Creating a human exhibit – in modern zoos it looks like a somewhat boring cliché which may be funny only for newborns. However, it was a common practice in the era of colonisation when ‘primitive’ indigenous people were regarded as a part of the exotic fauna. It was pure racism, even in the 1950s. Although racism is still a living problem in the world, fortunately this idea is not acceptable, neither presentable in modern zoos. Let’s take a look at the history of human zoos.
During Antiquity and the Middle Ages expeditions collected strange living creatures, including the different people of far countries. The Greeks mentioned small people who always fought cranes – the pygmies. Small, giant or particularly hairy people played an important role in myths as magical creatures, so they were collected and used for cultic and ritual-orgiastic purposes. It is an interesting question whether the ancestors of modern humans did or did not meet other human species while conquering the world – for example the ‘hobbits’ in Flores (and some believe in meeting late Gigantopithecus blacki individuals as well in Southeast Asia).
Thus, it was difficult for the people of Antiquity to decide if these creatures were or were not humans. For example, when they first met the great apes, they considered them forest people. Hanno, the Carthaginian explorer was the first to bring news about gorillas – this name means ‘tribe of hairy women’. A relief on the famous black Assyrian obelisk – made during the reign of Shalmaneser III – depicts some captured apes with human faces.
The early zoos of Antiquity consisted of humans as well, both tribesmen of different races and weird individuals (for example albinos, dwarves and women and men with birth defects). During the Renaissance, the Medicis (especially the cardinal Ippolito de’Medici) developed the largest human collection in the menageries of Vatican – the greatest ’stars’ were the Tartars regarded as the descendants of Satan. Although originally the great supranational religions – Christianity and Islam –considered every believer to be equal, the prosperous slave market changed this idea in practice. According to the opponents (both Christians and Muslims), the barbarians were naturally born to be slaves. Thus, in the Age of Discovery, the main question of their humanity was that whether they did or did not have an immortal soul. In the famous Valladolid debate (1550-51) Bartolomé de las Casas defended the natives of the New World as they could accept Christianity without force and they should be considered equal and free. Later this led to importing black people from Africa to America to be kept and worked as slaves instead of native Americans...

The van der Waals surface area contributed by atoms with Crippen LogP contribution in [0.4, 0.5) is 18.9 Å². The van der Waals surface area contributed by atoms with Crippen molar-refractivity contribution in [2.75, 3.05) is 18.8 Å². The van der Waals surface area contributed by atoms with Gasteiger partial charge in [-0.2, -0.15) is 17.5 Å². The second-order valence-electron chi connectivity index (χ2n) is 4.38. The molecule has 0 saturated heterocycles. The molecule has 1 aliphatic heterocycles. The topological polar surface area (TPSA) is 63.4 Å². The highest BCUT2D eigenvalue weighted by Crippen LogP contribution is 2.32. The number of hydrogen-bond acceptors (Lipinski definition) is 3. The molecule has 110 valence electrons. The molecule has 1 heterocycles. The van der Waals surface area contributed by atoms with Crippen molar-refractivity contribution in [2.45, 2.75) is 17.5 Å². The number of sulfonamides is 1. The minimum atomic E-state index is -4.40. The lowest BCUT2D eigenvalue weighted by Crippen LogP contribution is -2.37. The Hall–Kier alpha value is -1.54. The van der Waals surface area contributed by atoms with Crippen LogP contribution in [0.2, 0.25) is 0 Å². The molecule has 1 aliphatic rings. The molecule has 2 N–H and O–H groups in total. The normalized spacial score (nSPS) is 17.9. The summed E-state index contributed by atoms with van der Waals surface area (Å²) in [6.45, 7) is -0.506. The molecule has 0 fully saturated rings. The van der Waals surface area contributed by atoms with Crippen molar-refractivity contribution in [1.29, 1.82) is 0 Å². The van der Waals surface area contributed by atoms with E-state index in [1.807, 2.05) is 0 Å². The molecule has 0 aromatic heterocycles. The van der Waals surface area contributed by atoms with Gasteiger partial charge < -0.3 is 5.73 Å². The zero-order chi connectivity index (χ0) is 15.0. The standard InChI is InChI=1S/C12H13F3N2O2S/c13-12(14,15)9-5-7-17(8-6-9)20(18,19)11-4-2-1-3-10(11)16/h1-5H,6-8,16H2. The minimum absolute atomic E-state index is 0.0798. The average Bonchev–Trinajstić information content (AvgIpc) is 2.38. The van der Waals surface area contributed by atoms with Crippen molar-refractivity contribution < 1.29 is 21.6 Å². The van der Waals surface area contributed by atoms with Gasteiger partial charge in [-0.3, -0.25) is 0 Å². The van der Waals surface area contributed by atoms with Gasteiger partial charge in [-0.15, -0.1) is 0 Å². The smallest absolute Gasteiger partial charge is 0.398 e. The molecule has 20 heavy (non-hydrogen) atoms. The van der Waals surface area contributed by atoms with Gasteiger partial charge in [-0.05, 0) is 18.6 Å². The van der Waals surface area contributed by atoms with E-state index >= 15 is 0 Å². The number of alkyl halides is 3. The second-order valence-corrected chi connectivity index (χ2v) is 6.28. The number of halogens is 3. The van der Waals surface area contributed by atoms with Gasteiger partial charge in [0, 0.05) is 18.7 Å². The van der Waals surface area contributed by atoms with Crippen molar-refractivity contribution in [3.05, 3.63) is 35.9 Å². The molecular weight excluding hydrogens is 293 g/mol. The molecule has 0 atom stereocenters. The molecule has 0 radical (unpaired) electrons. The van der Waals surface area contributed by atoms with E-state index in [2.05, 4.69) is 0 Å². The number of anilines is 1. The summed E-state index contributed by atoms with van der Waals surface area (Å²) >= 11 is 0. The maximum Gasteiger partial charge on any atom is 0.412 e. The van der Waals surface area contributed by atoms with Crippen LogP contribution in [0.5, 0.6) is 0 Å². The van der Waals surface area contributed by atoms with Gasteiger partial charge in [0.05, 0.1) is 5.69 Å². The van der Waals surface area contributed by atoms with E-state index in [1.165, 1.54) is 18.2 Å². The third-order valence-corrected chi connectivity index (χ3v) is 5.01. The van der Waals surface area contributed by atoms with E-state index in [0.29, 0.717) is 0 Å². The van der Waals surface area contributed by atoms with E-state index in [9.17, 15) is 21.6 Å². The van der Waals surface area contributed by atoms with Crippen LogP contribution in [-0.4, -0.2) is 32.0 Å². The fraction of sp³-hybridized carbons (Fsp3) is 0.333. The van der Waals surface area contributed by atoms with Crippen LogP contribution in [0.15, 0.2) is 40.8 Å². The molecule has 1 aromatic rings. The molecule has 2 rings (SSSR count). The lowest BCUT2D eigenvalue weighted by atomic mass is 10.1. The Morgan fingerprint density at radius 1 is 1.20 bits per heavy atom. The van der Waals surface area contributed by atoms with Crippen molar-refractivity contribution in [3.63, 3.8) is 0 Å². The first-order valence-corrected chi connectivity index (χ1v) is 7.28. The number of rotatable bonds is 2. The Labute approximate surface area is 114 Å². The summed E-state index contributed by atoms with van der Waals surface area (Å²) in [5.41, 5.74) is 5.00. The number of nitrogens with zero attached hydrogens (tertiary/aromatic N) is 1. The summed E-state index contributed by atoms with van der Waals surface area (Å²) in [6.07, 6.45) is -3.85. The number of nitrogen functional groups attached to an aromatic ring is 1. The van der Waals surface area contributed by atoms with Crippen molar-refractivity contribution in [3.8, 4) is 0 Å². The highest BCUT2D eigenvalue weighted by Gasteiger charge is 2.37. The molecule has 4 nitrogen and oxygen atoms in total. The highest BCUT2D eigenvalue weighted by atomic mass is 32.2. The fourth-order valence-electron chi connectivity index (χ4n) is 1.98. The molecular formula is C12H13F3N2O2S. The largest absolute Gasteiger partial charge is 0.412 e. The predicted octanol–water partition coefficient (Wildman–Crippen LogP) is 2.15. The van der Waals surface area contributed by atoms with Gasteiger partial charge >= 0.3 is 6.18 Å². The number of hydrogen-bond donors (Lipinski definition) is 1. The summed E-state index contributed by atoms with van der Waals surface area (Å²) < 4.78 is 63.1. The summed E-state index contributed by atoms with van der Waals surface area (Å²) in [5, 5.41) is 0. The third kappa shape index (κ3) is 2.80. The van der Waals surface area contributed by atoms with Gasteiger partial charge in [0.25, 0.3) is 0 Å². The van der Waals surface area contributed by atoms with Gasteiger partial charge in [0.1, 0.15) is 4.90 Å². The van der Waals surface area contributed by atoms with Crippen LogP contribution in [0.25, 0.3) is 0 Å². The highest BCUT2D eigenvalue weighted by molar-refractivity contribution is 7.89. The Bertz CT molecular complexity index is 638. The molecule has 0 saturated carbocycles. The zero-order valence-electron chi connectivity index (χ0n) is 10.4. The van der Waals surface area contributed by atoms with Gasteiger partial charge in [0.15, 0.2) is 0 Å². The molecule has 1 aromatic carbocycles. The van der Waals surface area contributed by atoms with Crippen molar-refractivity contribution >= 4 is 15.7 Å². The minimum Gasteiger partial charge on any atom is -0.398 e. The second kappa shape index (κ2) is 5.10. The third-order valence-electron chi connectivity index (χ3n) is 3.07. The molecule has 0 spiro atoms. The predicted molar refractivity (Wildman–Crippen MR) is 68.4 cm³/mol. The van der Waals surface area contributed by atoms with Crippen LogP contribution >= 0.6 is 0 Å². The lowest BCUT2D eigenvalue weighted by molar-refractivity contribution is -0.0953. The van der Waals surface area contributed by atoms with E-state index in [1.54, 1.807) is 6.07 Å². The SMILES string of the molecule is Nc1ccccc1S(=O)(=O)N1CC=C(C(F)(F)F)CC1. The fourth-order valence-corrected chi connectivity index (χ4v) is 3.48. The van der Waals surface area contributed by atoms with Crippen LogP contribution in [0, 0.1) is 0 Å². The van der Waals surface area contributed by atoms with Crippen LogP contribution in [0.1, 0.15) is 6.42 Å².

In the Colonial Era, racism won its present form, supported by ‘science’. Social Darwinism – misinterpreting the thesis of evolution – later became the main ideological base of eugenics, fascism and Nazism. The strongest and fittest race rules the weaker ones, this is the consequence of the competition of the races for survival – it was the main ideology of colonisation and imperialism.
The concept of human zoos, or, in other words, exhibiting ‘primitive’ and strange people to the civilised public, became common in the late 19th and early 20th centuries. There were human shows before that, mainly freakish women and men were displayed in circuses, but the Hottentot Venus was the ‘forerunner’ of later zoo exhibits. Sarah ‘Saartjie’ Baartman was a khoikhoi woman who was ‘imported’ from South Africa. She was a big sensation both in London and Paris, but later she lost her appeal and she died in poverty as a prostitute in 1815. The famous French scientist, George Cuvier dissected her, and her brain, skeleton and genitalia (extended labia minora) were displayed in the Musee de l’Homme (‘Museum of Man’) in Paris until 1976. Her remains were returned to South Africa in 2002.
It became popular in the 1870s, when visitors could see exotic and freakish people (bearded women, midgets, gnomes, Siamese twins etc.) in the human zoos of New York, Paris, Hamburg, Antwerp, Barcelona, London, Milan and Warsaw. The German Carl Hagenbeck, who earned undying merit for creating the modern zoo, also exhibited humans, East Asian Islanders and Nubians, who had been captured in an expedition in Sudan. His zoo, the Hamburg Tierpark exhibited Inuits and Lapps too.